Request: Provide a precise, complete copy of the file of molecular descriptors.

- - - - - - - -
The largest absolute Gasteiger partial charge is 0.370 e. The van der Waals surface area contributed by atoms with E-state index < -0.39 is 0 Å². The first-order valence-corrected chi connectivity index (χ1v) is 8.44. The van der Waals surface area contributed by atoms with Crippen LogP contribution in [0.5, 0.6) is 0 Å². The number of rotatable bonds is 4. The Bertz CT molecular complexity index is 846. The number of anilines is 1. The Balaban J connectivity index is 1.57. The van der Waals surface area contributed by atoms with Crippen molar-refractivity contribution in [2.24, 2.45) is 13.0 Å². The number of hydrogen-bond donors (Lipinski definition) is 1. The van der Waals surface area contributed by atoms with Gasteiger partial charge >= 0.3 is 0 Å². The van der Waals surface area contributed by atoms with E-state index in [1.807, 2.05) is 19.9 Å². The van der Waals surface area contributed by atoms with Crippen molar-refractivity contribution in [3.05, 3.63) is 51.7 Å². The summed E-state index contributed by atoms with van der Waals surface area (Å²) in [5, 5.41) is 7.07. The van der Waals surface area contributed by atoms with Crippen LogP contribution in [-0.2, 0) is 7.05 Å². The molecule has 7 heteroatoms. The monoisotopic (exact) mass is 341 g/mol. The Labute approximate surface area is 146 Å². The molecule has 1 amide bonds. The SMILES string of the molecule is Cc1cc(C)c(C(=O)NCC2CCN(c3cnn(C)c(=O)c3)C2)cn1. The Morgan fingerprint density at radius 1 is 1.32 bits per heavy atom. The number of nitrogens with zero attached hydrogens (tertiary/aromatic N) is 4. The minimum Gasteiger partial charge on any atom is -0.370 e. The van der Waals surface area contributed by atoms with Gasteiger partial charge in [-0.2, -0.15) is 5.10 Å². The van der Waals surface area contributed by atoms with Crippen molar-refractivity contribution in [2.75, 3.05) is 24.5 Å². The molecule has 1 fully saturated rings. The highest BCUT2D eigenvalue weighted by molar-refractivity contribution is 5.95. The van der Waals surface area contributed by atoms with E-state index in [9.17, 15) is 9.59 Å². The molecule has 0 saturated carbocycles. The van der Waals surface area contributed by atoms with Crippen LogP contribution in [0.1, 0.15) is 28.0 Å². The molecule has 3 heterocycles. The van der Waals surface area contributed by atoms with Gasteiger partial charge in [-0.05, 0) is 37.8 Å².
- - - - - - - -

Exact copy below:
The largest absolute Gasteiger partial charge is 0.370 e. The van der Waals surface area contributed by atoms with E-state index < -0.39 is 0 Å². The first-order valence-corrected chi connectivity index (χ1v) is 8.44. The van der Waals surface area contributed by atoms with Crippen LogP contribution in [0.5, 0.6) is 0 Å². The number of rotatable bonds is 4. The Bertz CT molecular complexity index is 846. The number of anilines is 1. The Balaban J connectivity index is 1.57. The van der Waals surface area contributed by atoms with Crippen molar-refractivity contribution in [2.24, 2.45) is 13.0 Å². The number of hydrogen-bond donors (Lipinski definition) is 1. The van der Waals surface area contributed by atoms with Gasteiger partial charge >= 0.3 is 0 Å². The van der Waals surface area contributed by atoms with E-state index in [1.807, 2.05) is 19.9 Å². The van der Waals surface area contributed by atoms with Crippen molar-refractivity contribution in [3.05, 3.63) is 51.7 Å². The summed E-state index contributed by atoms with van der Waals surface area (Å²) in [5, 5.41) is 7.07. The van der Waals surface area contributed by atoms with Crippen LogP contribution in [-0.2, 0) is 7.05 Å². The molecule has 7 heteroatoms. The monoisotopic (exact) mass is 341 g/mol. The Labute approximate surface area is 146 Å². The molecule has 1 amide bonds. The SMILES string of the molecule is Cc1cc(C)c(C(=O)NCC2CCN(c3cnn(C)c(=O)c3)C2)cn1. The Morgan fingerprint density at radius 1 is 1.32 bits per heavy atom. The number of nitrogens with zero attached hydrogens (tertiary/aromatic N) is 4. The minimum Gasteiger partial charge on any atom is -0.370 e. The van der Waals surface area contributed by atoms with Gasteiger partial charge in [-0.2, -0.15) is 5.10 Å². The van der Waals surface area contributed by atoms with Crippen molar-refractivity contribution in [2.75, 3.05) is 24.5 Å². The molecule has 1 fully saturated rings. The highest BCUT2D eigenvalue weighted by molar-refractivity contribution is 5.95. The van der Waals surface area contributed by atoms with E-state index in [9.17, 15) is 9.59 Å². The molecule has 0 saturated carbocycles. The van der Waals surface area contributed by atoms with Crippen LogP contribution in [0.1, 0.15) is 28.0 Å². The molecule has 3 heterocycles. The van der Waals surface area contributed by atoms with Gasteiger partial charge in [-0.05, 0) is 37.8 Å².